where , and is a CRS production function. The additional single subscript represents the partial derivative with respect to the first and second arguments, respectively, with the further additional subscript representing second-order partial derivatives. Here is the capital specific to sector and is the amount of the intersectorally mobile factor, labor used in sector In the numeraire sector, the production function is Ricardian, using only labor under CRS, with output, given by
where is labor used in the production of the numeraire good. Since the marginal product of labor in this sector is 1 throughout and the price of this good is 1 (by virtue of it being the numeraire good), perfect mobility of labor across the various sectors fixes the economy-wide wage at in equilibrium.
Denoting the income earned by the sector-specific factor in sector by and calling it the profits earned by that factor,
Suppressing the argument the supply of good is
It is easy to show that
Letting be the total population and assuming that trade tax revenues net of subsidies are uniformly (equally) distributed across the population, each person in the economy gets the following amount from the government:
In their paper, Grossman and Helpman (1994) assume that an individual owns at most one kind of specific factor. The owners of a particular specific factor may or may not be politically organized. If they are politically organized, it means they can lobby the government in the sense that they can communicate their offers of political contributions in exchange for trade policy in their favor. The gross (of political contributions) welfare of the owners of a specific factor can be written as
where is the labor endowment of the th individual, is the set of all individuals owning specific factor , and is the share of the owners of this specific factor in total population. Similarly, aggregate welfare in the economy can be written as
where is total endowment of labor in the economy.
The government’s objective function is given by
where is the political contribution made by sector (so is sector ’s contribution schedule), is the set of all sectors (specific factors) that are politically organized, is the aggregate welfare in the economy, and is the weight the government places on aggregate welfare relative to political contributions.
In this model, Grossman and Helpman take Bernheim and Whinston’s (1986) “menu auctions” approach. In the first stage, each organized sector (entire group of specific-factor owners from each organized sector) presents its contribution schedule (as a function of the price vector), taking as given the contribution schedules of the other organized sectors and taking into account the government’s objective function. Once the government receives all the contribution schedules, it maximizes its objective function .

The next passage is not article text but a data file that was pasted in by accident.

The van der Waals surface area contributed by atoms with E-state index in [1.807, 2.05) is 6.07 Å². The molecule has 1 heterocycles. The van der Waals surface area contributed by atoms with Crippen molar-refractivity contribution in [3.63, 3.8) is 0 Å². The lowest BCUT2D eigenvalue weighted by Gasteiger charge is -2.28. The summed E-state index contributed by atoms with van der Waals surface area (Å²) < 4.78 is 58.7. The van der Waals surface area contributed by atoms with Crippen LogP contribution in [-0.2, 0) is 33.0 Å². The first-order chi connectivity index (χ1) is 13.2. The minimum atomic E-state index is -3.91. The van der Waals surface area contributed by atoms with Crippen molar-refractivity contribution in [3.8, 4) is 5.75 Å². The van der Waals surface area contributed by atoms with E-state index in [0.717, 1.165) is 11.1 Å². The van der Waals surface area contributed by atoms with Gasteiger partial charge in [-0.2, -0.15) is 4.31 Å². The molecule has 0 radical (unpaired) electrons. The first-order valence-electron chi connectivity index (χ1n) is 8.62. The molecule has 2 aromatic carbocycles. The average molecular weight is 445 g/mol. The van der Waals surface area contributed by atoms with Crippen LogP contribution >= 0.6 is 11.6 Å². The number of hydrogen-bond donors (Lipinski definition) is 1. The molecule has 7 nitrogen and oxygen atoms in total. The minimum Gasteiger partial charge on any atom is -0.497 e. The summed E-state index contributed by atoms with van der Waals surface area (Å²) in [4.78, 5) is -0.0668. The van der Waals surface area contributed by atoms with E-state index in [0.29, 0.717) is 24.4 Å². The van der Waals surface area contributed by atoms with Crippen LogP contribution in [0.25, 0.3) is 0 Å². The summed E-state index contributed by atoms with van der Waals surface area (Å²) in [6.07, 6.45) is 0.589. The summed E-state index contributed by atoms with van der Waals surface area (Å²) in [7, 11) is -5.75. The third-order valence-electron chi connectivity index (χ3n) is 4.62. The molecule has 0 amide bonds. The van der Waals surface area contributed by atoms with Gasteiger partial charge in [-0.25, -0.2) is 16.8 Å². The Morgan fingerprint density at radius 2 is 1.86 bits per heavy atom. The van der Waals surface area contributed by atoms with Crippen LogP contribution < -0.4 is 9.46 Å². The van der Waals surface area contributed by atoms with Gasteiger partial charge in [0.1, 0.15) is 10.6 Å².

Grossman and Helpman restrict focus to truthful contribution schedules. Such schedules take the form
where is the net-welfare anchor determined in equilibrium. Clearly, in the region where the contribution level is positive, for all and all which means that the contribution schedule of a lobby truthfully represents the lobby’s preferences at positive levels of contributions. Grossman and Helpman focus on equilibria in which lobbies make positive contributions. Therefore, the relevant region of any contribution schedule is where Once the contribution schedules are presented, the government will now treat as given. Plugging in the relevant part of each contribution schedule into the government’s objective function results in Since is treated as a constant for all , the government’s maximization problem to set the tariff vector (effectively the domestic price vector) boils down to
where is the feasible set of price vectors, which is bounded (with each price taking values between a positive minimum and a maximum). Grossman and Helpman focus on equilibria that lie in the interior of this set.
It is important to note that both aggregate welfare and the welfare of each type of specific-factor owners are additively separable in prices. Therefore, the first-order condition with respect to the price of any nonnumeraire good is independent of the prices of other nonnumeraire goods. In other words, one can effectively perform the following exercise for each sector :
where is an indicator variable for an organized sector (takes value of if the sector is organized and otherwise), is the fraction of the country’s population that is politically organized, is the consumer surplus generated by sector for the entire economy, and is the total tariff revenue generated by this sector. This problem, in turn, can be written as
Finally, in the simplest form, this problem can be written as
where is the deadweight loss created by the trade tax or subsidy in that industry. The first-order condition of the maximization problem gives us
where is aggregate domestic import demand On the left-hand side, is the marginal profit from an extra dollar of the specific tariff, , while is the marginal deadweight loss from it. Since the organized population bears proportion of the overall deadweight loss and is the weight on welfare, the government’s perceived deadweight cost is the actual multiplied by the weight while the weight on the marginal profit is .3